Since economic data look backward rather than forward, as soon as the data are released they are in danger of being out of date. Statistics from June/July, newly released in September, while revealing for that part of the year, might no longer be relevant.
Nevertheless, economic data are released, equity and commodity markets react instinctively to the news, and the reaction is taken as evidence to support the data in an endless feedback loop. This is one of the major reasons that recovering markets see such strong volatility, as players react to an endless deluge of competing and conflicting information and are pulled first in one direction and then another.
A pure focus on macroeconomic data in volatile conditions can have a bungee cord effect – with the market being dragged back by sentiment into market conditions that it has moved away from.
The strongest example may be the data concerning the automotive industry itself.
According to the latest figures from the ACEA, new vehicle registrations are falling. They have been falling for three months, indicating a declining market. If no-one is ordering European vehicles, then logic dictates that automotive chemical demand should be falling.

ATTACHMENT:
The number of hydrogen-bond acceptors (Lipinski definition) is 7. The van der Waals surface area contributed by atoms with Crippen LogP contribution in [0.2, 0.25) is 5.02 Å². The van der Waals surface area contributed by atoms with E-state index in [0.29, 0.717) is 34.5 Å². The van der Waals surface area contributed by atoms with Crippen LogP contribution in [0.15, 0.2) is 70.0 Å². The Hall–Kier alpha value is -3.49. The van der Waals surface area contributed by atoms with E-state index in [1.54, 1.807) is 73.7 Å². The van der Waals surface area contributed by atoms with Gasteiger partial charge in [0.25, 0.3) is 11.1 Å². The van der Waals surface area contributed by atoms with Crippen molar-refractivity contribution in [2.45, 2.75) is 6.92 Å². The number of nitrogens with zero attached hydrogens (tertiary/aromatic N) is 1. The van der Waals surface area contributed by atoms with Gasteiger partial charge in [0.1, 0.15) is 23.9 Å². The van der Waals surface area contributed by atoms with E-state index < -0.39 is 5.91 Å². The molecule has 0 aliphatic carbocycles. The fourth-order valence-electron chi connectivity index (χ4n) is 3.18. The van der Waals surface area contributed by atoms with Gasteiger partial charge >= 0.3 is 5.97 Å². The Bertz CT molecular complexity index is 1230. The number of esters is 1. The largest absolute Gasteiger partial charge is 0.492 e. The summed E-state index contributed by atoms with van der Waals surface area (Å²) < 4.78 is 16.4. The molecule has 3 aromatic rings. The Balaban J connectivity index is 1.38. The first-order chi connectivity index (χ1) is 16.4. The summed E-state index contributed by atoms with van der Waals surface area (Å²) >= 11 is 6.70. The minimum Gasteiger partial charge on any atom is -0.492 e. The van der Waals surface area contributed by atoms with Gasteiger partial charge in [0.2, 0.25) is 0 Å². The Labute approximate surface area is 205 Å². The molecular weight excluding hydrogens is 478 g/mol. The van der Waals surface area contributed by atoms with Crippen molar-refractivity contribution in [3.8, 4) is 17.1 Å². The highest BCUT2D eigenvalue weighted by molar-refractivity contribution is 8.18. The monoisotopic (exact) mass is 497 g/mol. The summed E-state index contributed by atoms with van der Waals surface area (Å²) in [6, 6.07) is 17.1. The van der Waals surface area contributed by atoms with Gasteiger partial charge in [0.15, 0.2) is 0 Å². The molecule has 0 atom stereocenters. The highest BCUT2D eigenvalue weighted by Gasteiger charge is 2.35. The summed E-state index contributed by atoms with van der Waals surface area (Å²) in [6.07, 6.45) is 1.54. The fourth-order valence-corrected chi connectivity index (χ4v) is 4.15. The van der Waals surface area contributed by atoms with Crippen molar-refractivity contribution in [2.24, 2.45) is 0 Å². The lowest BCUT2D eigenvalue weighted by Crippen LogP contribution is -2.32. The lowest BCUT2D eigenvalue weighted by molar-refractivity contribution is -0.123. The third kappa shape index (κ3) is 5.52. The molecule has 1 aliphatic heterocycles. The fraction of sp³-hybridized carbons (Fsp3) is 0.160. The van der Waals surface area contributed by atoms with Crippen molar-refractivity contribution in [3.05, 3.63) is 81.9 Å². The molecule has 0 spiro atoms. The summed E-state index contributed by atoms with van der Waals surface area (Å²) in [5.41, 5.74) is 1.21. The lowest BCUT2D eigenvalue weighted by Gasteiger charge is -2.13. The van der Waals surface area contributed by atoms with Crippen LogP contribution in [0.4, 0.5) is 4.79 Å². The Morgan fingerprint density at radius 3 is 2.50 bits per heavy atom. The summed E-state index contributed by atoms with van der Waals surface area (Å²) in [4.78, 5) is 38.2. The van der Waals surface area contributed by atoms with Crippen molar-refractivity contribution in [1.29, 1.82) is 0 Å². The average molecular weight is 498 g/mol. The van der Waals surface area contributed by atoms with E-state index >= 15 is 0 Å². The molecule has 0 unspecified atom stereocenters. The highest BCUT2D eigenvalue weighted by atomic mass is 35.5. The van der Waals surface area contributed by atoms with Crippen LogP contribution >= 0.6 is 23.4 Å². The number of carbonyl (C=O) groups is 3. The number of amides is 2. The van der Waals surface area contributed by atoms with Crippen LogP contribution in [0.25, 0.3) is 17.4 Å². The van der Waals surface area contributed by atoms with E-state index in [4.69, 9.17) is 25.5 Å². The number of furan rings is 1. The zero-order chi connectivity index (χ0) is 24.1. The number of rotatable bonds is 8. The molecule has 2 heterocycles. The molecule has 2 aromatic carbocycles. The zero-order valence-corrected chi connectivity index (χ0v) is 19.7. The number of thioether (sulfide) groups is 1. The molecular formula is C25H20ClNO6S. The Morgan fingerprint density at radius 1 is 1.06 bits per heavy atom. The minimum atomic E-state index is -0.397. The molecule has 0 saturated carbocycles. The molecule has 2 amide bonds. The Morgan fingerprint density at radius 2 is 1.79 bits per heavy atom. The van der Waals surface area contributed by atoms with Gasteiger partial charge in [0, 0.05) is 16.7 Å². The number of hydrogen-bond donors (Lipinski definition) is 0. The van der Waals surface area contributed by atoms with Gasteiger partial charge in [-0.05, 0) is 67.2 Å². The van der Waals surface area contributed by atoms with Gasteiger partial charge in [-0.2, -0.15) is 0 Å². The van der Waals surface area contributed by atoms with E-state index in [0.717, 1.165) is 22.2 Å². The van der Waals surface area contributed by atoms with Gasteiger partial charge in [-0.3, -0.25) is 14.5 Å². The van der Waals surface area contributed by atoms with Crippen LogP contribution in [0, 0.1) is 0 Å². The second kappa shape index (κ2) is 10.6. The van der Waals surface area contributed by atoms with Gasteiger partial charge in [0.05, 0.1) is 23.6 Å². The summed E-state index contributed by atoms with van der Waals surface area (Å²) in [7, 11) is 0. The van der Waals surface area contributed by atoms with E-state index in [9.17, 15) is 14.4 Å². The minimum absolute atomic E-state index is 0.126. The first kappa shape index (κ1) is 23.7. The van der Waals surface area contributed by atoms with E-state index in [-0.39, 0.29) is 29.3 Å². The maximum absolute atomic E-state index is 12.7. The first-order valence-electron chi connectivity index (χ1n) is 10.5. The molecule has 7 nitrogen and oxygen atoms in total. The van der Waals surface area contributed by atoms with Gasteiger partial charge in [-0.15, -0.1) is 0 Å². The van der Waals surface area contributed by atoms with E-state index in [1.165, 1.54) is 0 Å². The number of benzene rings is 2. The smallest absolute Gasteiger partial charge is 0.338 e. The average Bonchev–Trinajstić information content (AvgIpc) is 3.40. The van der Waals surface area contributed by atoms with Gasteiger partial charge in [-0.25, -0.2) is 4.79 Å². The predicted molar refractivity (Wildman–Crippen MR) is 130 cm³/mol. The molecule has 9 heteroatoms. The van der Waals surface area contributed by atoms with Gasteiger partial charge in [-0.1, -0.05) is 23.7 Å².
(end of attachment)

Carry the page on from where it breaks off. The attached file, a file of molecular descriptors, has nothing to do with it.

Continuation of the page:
But according to chemical players involved in the automotive industry, such as those in the nylon, polyoxymethylene (POM), polybutylene terephthalate (PBT), polycarbonates, caprolactam, methyl isobutyl ketone (MIBK) and styrene butadiene rubber (SBR) markets, consumption is strong, and is expected to stay strong throughout the fourth quarter.
The divergent views are relatively easy to explain. The ACEA figures cover the period from May-June when the automotive industry was affected by the end of government incentive packages, leading to weaker demand.
In the intervening months, though, demand has been increasing, according to industry players. Much of the growth is linked to demand from Asia and
“There is a big pull from Asia for caprolactam... automotive is doing well because
European consumption is also increasing, spurred by latent demand from 2008 and 2009 when consumers put off purchases due to the global recession.